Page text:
An investigation conducted by Backcountry Magazine and the National Oceanic and Atmospheric Administration (NOAA) has found that the climate-change advocacy nonprofit Protect Our Winters and the Pennsylvania-based meteorological prognosticator Punxsutawney Phil may have conspired to formally lengthen winter 2016-17.According to NPR, Punxsutawney Phil, the Marmota monax who has forecasted seasonal outlooks for 131 years, was in a particularly feisty mood on Thursday morning at Gobbler’s Knob near Punxsutawney, Penn. But officials say he saw his shadow, heralding six more weeks of a winter that, according to Instagram analytics, was dubbed “all time” in 12,642 photo captions in January alone.
The Associated Press confirmed the news from Gobbler’s Knob, adding that Phil has predicted winter 103 times while forecasting the early arrival of spring just 18 times.
But the special investigation by Backcountry and NOAA found that representatives from Protect Our Winters shipped between 42 and 64 lbs. of berries, clover, alfalfa and coltsfoot from Colorado grasslands to various post offices throughout Jefferson County, Penn. in an apparent move to incentivize Phil to protect this winter.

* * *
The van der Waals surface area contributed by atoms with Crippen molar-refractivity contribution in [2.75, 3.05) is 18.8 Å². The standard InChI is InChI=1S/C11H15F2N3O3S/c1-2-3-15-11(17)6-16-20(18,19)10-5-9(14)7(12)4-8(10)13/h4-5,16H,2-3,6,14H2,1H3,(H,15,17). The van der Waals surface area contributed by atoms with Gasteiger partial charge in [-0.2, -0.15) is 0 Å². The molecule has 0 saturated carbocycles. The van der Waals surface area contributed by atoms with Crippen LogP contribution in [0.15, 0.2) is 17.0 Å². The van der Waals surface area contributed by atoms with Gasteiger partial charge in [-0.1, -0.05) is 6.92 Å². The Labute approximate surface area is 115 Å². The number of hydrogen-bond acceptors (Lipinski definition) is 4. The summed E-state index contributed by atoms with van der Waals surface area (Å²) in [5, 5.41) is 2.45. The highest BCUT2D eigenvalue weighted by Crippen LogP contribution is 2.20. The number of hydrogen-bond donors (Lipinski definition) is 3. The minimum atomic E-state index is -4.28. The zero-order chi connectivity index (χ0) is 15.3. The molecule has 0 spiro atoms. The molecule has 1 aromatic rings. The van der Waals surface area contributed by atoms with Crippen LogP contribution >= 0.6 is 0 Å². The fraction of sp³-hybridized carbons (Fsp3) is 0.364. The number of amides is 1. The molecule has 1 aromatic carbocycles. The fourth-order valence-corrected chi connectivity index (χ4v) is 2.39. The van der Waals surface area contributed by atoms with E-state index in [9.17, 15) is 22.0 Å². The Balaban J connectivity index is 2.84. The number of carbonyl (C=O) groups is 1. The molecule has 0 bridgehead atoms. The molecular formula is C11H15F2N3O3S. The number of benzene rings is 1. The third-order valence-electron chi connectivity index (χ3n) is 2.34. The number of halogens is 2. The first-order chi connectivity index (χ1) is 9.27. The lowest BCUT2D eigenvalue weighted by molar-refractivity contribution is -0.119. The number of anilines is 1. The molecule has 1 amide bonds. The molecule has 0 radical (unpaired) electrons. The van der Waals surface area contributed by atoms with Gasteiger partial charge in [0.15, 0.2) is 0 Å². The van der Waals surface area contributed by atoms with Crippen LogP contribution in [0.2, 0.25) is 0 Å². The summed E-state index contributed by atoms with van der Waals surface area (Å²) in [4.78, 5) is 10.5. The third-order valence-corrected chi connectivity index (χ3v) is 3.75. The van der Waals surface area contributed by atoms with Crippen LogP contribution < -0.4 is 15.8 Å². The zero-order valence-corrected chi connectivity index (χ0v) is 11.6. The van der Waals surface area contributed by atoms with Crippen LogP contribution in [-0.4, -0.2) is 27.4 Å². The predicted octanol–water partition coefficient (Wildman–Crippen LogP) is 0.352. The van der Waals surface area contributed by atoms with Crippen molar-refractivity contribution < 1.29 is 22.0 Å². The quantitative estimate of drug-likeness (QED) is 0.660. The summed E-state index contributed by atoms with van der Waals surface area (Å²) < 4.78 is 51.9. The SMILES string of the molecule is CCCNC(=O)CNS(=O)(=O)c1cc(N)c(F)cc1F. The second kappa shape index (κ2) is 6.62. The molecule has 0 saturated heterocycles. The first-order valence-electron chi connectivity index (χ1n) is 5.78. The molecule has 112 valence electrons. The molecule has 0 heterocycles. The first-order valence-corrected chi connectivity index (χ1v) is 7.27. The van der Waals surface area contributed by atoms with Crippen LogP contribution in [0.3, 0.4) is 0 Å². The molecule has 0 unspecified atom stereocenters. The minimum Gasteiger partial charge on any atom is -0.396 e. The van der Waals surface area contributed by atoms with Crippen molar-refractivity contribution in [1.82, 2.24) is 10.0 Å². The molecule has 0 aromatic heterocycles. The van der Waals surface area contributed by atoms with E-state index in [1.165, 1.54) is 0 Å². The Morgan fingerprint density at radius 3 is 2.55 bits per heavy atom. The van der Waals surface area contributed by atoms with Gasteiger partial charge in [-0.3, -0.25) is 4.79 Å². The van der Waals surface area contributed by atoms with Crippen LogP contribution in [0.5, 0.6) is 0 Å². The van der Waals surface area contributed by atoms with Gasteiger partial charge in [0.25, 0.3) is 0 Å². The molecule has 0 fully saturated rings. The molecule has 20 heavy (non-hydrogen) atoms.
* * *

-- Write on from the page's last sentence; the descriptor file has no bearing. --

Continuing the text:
It remains unclear if the organic rodent feed reached the groundhog or factored into his decision making surrounding this winter’s length, but an official with the U.S. Fish and Wildlife Service has deemed the act “suspicious.” Skiers and riders nationwide, however, have praised Phil’s foresight.
“With so much gridlock in Washington, I can totally understand why POW would use every tactic possible to secure six more weeks of winter, including bribing a rodent,” a source close to Protect Our Winters told Backcountry. “Plus, this winter in particular should be protected. I mean, 25 feet of snow in Tahoe in January? Punxsutawney Phil could move into my house and eat whatever he wants for six more weeks of that.”
As of press time, officials from Protect Our Winters had not returned Backcountry’s requests for comment. But we believe that while they’re undoubtedly busy protecting winter, they’re probably out enjoying it, too.